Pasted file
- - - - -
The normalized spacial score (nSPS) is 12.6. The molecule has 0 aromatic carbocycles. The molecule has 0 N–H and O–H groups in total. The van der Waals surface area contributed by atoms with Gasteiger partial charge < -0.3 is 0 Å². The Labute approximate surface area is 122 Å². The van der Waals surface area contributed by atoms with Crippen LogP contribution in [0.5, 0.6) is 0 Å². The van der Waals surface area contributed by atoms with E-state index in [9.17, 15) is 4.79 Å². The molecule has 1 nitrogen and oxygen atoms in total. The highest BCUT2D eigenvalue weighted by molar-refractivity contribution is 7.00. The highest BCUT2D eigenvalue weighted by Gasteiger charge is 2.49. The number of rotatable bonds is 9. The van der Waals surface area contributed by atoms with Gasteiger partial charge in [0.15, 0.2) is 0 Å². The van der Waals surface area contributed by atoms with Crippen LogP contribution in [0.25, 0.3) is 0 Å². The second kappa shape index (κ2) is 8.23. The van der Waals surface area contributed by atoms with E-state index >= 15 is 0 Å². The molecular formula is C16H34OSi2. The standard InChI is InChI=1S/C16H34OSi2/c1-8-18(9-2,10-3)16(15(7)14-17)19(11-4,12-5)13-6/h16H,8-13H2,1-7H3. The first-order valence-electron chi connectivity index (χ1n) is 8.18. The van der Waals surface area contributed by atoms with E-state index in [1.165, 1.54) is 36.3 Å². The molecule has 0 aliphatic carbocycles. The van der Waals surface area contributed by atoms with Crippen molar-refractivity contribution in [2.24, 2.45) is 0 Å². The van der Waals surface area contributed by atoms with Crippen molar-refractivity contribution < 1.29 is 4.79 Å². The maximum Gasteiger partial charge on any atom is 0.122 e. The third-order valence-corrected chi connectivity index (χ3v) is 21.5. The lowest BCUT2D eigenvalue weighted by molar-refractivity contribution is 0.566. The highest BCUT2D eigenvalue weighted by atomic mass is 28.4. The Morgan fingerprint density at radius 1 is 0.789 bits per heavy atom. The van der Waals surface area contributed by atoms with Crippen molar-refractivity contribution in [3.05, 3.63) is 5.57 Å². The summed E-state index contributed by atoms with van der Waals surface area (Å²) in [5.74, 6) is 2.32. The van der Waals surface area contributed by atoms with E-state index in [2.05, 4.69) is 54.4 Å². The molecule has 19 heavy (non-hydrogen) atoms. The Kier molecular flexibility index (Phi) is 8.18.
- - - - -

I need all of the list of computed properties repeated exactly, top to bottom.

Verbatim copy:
The normalized spacial score (nSPS) is 12.6. The molecule has 0 aromatic carbocycles. The molecule has 0 N–H and O–H groups in total. The van der Waals surface area contributed by atoms with Gasteiger partial charge < -0.3 is 0 Å². The Labute approximate surface area is 122 Å². The van der Waals surface area contributed by atoms with Crippen LogP contribution in [0.5, 0.6) is 0 Å². The van der Waals surface area contributed by atoms with E-state index in [9.17, 15) is 4.79 Å². The molecule has 1 nitrogen and oxygen atoms in total. The highest BCUT2D eigenvalue weighted by molar-refractivity contribution is 7.00. The highest BCUT2D eigenvalue weighted by Gasteiger charge is 2.49. The number of rotatable bonds is 9. The van der Waals surface area contributed by atoms with Gasteiger partial charge in [0.15, 0.2) is 0 Å². The van der Waals surface area contributed by atoms with Crippen LogP contribution in [0.25, 0.3) is 0 Å². The second kappa shape index (κ2) is 8.23. The van der Waals surface area contributed by atoms with E-state index >= 15 is 0 Å². The molecular formula is C16H34OSi2. The standard InChI is InChI=1S/C16H34OSi2/c1-8-18(9-2,10-3)16(15(7)14-17)19(11-4,12-5)13-6/h16H,8-13H2,1-7H3. The first-order valence-electron chi connectivity index (χ1n) is 8.18. The van der Waals surface area contributed by atoms with E-state index in [1.165, 1.54) is 36.3 Å². The molecule has 0 aliphatic carbocycles. The van der Waals surface area contributed by atoms with Crippen molar-refractivity contribution in [2.24, 2.45) is 0 Å². The van der Waals surface area contributed by atoms with Crippen molar-refractivity contribution < 1.29 is 4.79 Å². The maximum Gasteiger partial charge on any atom is 0.122 e. The third-order valence-corrected chi connectivity index (χ3v) is 21.5. The lowest BCUT2D eigenvalue weighted by molar-refractivity contribution is 0.566. The highest BCUT2D eigenvalue weighted by atomic mass is 28.4. The Morgan fingerprint density at radius 1 is 0.789 bits per heavy atom. The van der Waals surface area contributed by atoms with Crippen molar-refractivity contribution in [3.05, 3.63) is 5.57 Å². The summed E-state index contributed by atoms with van der Waals surface area (Å²) in [5.74, 6) is 2.32. The van der Waals surface area contributed by atoms with E-state index in [2.05, 4.69) is 54.4 Å². The molecule has 19 heavy (non-hydrogen) atoms. The Kier molecular flexibility index (Phi) is 8.18.